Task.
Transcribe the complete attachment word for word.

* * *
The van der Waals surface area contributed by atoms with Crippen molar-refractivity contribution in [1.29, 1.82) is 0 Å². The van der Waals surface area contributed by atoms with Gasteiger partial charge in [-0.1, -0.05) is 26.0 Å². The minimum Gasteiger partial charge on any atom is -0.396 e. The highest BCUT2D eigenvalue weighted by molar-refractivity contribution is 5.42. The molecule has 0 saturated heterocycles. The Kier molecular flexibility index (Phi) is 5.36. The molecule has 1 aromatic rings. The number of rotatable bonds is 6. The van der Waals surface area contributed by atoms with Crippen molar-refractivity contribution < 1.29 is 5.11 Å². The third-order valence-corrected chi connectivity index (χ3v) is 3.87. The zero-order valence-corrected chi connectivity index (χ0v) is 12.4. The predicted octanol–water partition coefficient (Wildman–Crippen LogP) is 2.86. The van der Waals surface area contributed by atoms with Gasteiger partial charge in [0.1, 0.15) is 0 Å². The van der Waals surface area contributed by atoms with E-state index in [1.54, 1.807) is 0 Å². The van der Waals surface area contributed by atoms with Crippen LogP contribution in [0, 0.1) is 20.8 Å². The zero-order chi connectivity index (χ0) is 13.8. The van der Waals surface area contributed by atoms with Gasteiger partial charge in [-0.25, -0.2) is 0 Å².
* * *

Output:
The van der Waals surface area contributed by atoms with Crippen molar-refractivity contribution in [1.29, 1.82) is 0 Å². The van der Waals surface area contributed by atoms with Gasteiger partial charge in [-0.1, -0.05) is 26.0 Å². The minimum Gasteiger partial charge on any atom is -0.396 e. The highest BCUT2D eigenvalue weighted by molar-refractivity contribution is 5.42. The molecule has 0 saturated heterocycles. The Kier molecular flexibility index (Phi) is 5.36. The molecule has 1 aromatic rings. The number of rotatable bonds is 6. The van der Waals surface area contributed by atoms with Crippen molar-refractivity contribution < 1.29 is 5.11 Å². The third-order valence-corrected chi connectivity index (χ3v) is 3.87. The zero-order valence-corrected chi connectivity index (χ0v) is 12.4. The predicted octanol–water partition coefficient (Wildman–Crippen LogP) is 2.86. The van der Waals surface area contributed by atoms with Gasteiger partial charge in [0.1, 0.15) is 0 Å². The van der Waals surface area contributed by atoms with E-state index in [1.54, 1.807) is 0 Å². The van der Waals surface area contributed by atoms with Crippen LogP contribution in [0, 0.1) is 20.8 Å². The zero-order chi connectivity index (χ0) is 13.8. The van der Waals surface area contributed by atoms with Gasteiger partial charge in [-0.25, -0.2) is 0 Å².